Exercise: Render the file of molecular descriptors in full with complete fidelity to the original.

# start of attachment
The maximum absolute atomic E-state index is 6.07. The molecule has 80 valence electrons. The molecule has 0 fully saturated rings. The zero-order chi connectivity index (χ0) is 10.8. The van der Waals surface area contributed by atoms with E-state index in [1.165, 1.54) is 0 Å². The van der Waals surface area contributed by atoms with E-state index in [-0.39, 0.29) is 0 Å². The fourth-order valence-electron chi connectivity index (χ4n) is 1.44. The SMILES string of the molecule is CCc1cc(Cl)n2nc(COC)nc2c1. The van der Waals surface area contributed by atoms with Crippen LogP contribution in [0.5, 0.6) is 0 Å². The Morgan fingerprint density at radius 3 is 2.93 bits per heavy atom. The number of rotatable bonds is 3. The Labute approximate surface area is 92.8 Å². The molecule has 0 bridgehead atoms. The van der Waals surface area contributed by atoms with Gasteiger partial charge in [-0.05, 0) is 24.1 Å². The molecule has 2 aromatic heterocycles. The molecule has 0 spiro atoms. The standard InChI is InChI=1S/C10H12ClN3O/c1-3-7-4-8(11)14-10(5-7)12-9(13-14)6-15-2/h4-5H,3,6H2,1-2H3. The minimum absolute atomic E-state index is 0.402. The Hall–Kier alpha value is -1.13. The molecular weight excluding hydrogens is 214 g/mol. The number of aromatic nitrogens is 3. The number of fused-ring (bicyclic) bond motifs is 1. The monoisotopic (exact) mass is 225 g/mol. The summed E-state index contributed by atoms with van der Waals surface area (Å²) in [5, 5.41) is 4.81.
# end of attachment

The maximum absolute atomic E-state index is 6.07. The molecule has 80 valence electrons. The molecule has 0 fully saturated rings. The zero-order chi connectivity index (χ0) is 10.8. The van der Waals surface area contributed by atoms with E-state index in [1.165, 1.54) is 0 Å². The van der Waals surface area contributed by atoms with E-state index in [-0.39, 0.29) is 0 Å². The fourth-order valence-electron chi connectivity index (χ4n) is 1.44. The SMILES string of the molecule is CCc1cc(Cl)n2nc(COC)nc2c1. The van der Waals surface area contributed by atoms with Crippen LogP contribution in [0.5, 0.6) is 0 Å². The Morgan fingerprint density at radius 3 is 2.93 bits per heavy atom. The number of rotatable bonds is 3. The Labute approximate surface area is 92.8 Å². The molecule has 0 bridgehead atoms. The van der Waals surface area contributed by atoms with Gasteiger partial charge in [-0.05, 0) is 24.1 Å². The molecule has 2 aromatic heterocycles. The molecule has 0 spiro atoms. The standard InChI is InChI=1S/C10H12ClN3O/c1-3-7-4-8(11)14-10(5-7)12-9(13-14)6-15-2/h4-5H,3,6H2,1-2H3. The minimum absolute atomic E-state index is 0.402. The Hall–Kier alpha value is -1.13. The molecular weight excluding hydrogens is 214 g/mol. The number of aromatic nitrogens is 3. The number of fused-ring (bicyclic) bond motifs is 1. The monoisotopic (exact) mass is 225 g/mol. The summed E-state index contributed by atoms with van der Waals surface area (Å²) in [5, 5.41) is 4.81.